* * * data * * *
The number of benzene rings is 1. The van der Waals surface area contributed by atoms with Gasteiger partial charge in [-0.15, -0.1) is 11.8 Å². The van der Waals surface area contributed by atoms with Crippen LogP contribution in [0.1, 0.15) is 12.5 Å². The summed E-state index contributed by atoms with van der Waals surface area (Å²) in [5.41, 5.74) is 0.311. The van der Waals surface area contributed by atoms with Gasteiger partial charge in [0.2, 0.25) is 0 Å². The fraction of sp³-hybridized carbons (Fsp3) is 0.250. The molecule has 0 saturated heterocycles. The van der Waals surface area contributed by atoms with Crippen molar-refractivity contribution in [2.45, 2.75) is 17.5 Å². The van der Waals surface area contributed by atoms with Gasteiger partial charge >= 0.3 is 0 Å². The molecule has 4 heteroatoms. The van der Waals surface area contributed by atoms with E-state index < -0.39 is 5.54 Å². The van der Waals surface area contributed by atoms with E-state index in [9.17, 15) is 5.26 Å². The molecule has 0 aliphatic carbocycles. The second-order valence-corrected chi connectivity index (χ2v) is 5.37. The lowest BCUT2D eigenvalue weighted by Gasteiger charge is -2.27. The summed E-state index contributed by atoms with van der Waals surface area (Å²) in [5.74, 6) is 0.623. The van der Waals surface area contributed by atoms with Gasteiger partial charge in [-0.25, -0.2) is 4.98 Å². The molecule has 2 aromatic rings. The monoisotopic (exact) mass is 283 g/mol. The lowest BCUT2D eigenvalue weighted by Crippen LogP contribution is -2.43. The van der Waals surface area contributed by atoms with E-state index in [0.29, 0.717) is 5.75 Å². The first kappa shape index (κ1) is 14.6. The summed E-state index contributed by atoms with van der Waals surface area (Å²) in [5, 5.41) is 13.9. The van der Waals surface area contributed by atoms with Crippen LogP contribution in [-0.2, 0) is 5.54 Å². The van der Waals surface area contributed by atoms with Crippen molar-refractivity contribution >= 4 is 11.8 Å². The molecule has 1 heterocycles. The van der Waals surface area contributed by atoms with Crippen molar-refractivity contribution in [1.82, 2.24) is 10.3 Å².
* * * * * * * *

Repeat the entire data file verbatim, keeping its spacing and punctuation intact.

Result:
The number of benzene rings is 1. The van der Waals surface area contributed by atoms with Gasteiger partial charge in [-0.15, -0.1) is 11.8 Å². The van der Waals surface area contributed by atoms with Crippen LogP contribution in [0.1, 0.15) is 12.5 Å². The summed E-state index contributed by atoms with van der Waals surface area (Å²) in [5.41, 5.74) is 0.311. The van der Waals surface area contributed by atoms with Gasteiger partial charge in [0.2, 0.25) is 0 Å². The fraction of sp³-hybridized carbons (Fsp3) is 0.250. The molecule has 0 saturated heterocycles. The van der Waals surface area contributed by atoms with Crippen molar-refractivity contribution in [2.45, 2.75) is 17.5 Å². The van der Waals surface area contributed by atoms with Gasteiger partial charge >= 0.3 is 0 Å². The molecule has 4 heteroatoms. The van der Waals surface area contributed by atoms with E-state index < -0.39 is 5.54 Å². The van der Waals surface area contributed by atoms with E-state index in [9.17, 15) is 5.26 Å². The molecule has 0 aliphatic carbocycles. The second-order valence-corrected chi connectivity index (χ2v) is 5.37. The lowest BCUT2D eigenvalue weighted by Gasteiger charge is -2.27. The summed E-state index contributed by atoms with van der Waals surface area (Å²) in [5.74, 6) is 0.623. The van der Waals surface area contributed by atoms with Gasteiger partial charge in [-0.25, -0.2) is 4.98 Å². The molecule has 2 aromatic rings. The monoisotopic (exact) mass is 283 g/mol. The lowest BCUT2D eigenvalue weighted by Crippen LogP contribution is -2.43. The van der Waals surface area contributed by atoms with E-state index in [0.29, 0.717) is 5.75 Å². The first kappa shape index (κ1) is 14.6. The summed E-state index contributed by atoms with van der Waals surface area (Å²) in [5, 5.41) is 13.9. The van der Waals surface area contributed by atoms with Crippen LogP contribution in [-0.2, 0) is 5.54 Å². The van der Waals surface area contributed by atoms with Crippen molar-refractivity contribution >= 4 is 11.8 Å². The molecule has 1 heterocycles. The van der Waals surface area contributed by atoms with Crippen molar-refractivity contribution in [1.82, 2.24) is 10.3 Å².